SUPER 8 (IN THEATERS/2011)
Warning: The following discussion is spoiler-heavy—although, come on, we all know that a Spielberg homage is going to have an alien in it, right? Whoops.
Brian! Quiz! What is the thing that Steven Spielberg loves the most? A) Characters staring into the night sky with childlike wonder. B) Fat kids. C) One dead parent. D) Aliens finally going home, as string-heavy music swells in the background. E) Hating mean old military stiffs. All of the above! And writer/director J.J. Abrams includes all of these elements in his sweet tribute to Spielberg movies (the ‘80s ones), Super 8. As we know, Steven, who never met a leaden framing device he didn’t like, pushes my buttons. When the Amblin Entertainment logo pops up before a movie, it earns well-deserved boos in every theater I’ve ever been in (that I am doing the booing is beside the point). But put his formula into the hands of Abrams, who seems to respect the intelligence of his audience a little more, and it makes for a nostalgic movie that deserves summer blockbuster status. Enjoying the loaded-with-meaning father/son hugs, occasionally cartoonishly evil henchmen, hero’s zooms-in, and slightly-too-knowing-for-their-age kid dialogue is virtually guilt-free, and I look forward to many years of half-watching this on nonpremium cable. Read more »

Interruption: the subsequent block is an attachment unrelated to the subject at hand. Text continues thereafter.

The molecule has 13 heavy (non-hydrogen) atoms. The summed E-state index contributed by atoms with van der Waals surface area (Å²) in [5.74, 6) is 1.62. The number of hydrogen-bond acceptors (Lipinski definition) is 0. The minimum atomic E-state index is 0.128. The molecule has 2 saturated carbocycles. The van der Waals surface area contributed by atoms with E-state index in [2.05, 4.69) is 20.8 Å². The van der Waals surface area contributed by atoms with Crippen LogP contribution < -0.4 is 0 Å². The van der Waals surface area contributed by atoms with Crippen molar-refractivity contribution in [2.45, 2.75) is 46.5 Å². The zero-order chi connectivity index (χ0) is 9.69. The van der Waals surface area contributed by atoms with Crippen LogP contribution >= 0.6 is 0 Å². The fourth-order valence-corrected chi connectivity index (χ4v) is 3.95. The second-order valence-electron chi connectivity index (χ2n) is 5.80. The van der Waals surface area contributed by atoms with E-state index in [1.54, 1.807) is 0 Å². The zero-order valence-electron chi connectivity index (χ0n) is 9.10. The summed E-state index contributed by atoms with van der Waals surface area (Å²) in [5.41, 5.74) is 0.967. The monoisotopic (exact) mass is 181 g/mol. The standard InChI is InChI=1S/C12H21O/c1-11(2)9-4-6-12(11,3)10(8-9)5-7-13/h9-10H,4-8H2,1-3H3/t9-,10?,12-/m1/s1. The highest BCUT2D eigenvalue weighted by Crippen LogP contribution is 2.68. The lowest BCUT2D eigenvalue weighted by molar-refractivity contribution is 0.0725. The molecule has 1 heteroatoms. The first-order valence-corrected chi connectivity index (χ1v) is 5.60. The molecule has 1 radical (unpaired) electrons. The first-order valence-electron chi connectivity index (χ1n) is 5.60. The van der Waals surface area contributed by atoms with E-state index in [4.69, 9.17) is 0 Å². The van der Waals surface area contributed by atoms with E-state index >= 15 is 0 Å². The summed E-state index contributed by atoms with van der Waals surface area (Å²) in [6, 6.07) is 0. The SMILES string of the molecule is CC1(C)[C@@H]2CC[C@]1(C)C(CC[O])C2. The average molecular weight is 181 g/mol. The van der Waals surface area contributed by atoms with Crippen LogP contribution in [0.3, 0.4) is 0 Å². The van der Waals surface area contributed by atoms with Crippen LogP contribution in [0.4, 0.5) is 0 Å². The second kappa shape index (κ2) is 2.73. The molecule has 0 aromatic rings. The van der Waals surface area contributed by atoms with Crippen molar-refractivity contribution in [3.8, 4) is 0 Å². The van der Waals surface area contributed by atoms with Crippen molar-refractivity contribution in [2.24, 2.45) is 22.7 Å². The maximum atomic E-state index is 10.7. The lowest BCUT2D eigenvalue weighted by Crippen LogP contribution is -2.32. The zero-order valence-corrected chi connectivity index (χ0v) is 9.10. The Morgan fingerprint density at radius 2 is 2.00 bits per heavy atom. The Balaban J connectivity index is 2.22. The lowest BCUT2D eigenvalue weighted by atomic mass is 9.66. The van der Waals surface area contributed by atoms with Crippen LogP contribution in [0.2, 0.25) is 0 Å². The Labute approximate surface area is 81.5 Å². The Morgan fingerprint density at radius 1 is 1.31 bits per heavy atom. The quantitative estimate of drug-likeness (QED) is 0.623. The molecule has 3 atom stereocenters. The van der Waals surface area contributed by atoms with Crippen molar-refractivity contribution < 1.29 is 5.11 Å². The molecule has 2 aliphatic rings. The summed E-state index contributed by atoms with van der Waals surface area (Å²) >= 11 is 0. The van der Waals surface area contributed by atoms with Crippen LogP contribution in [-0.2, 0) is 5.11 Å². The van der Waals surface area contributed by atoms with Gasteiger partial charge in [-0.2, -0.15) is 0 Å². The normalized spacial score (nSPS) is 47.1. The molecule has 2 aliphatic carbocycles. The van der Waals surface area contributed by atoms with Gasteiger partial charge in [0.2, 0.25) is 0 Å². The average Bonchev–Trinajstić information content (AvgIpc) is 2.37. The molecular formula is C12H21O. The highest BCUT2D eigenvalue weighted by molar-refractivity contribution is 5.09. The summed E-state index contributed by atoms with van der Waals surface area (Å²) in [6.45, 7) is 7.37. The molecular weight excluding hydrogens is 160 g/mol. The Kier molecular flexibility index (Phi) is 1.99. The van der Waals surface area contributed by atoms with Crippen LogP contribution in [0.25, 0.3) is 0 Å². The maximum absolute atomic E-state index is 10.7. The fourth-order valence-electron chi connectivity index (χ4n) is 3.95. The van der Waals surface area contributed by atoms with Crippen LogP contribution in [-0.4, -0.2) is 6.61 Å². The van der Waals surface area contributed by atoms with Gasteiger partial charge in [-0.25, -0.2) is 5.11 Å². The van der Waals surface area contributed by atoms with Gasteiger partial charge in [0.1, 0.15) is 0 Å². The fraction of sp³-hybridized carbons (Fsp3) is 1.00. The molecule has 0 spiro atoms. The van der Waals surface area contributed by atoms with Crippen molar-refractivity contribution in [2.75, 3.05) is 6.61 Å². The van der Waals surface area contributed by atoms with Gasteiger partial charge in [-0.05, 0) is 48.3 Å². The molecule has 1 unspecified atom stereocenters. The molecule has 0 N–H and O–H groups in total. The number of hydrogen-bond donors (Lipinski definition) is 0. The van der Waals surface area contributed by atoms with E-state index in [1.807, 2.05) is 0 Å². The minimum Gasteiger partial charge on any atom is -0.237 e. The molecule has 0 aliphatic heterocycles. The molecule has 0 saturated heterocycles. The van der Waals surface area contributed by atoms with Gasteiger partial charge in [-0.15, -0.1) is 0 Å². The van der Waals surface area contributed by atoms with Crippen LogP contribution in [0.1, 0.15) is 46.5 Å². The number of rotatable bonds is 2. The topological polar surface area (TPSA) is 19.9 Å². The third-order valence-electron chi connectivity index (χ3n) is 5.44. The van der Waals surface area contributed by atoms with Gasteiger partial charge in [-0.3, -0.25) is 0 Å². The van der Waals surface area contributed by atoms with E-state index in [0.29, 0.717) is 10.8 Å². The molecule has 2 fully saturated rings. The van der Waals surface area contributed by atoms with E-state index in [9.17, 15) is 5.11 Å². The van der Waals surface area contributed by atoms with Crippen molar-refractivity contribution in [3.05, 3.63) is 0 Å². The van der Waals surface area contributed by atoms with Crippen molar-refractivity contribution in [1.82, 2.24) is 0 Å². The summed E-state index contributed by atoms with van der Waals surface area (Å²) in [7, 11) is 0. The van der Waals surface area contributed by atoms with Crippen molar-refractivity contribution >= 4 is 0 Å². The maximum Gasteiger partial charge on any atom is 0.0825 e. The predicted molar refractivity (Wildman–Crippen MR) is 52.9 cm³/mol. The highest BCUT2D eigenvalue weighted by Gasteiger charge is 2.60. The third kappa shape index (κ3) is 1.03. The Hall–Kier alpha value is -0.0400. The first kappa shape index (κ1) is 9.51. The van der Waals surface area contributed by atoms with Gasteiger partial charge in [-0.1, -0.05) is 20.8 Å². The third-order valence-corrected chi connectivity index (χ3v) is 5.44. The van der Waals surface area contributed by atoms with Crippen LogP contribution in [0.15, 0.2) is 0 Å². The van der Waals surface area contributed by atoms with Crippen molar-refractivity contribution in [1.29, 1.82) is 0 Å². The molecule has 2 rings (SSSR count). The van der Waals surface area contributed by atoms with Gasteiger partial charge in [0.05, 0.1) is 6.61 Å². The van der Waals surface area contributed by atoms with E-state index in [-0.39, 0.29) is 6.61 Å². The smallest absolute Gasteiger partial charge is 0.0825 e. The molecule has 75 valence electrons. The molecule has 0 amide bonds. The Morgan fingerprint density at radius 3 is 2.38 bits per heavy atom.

X-MEN: FIRST CLASS (2011/IN THEATERS)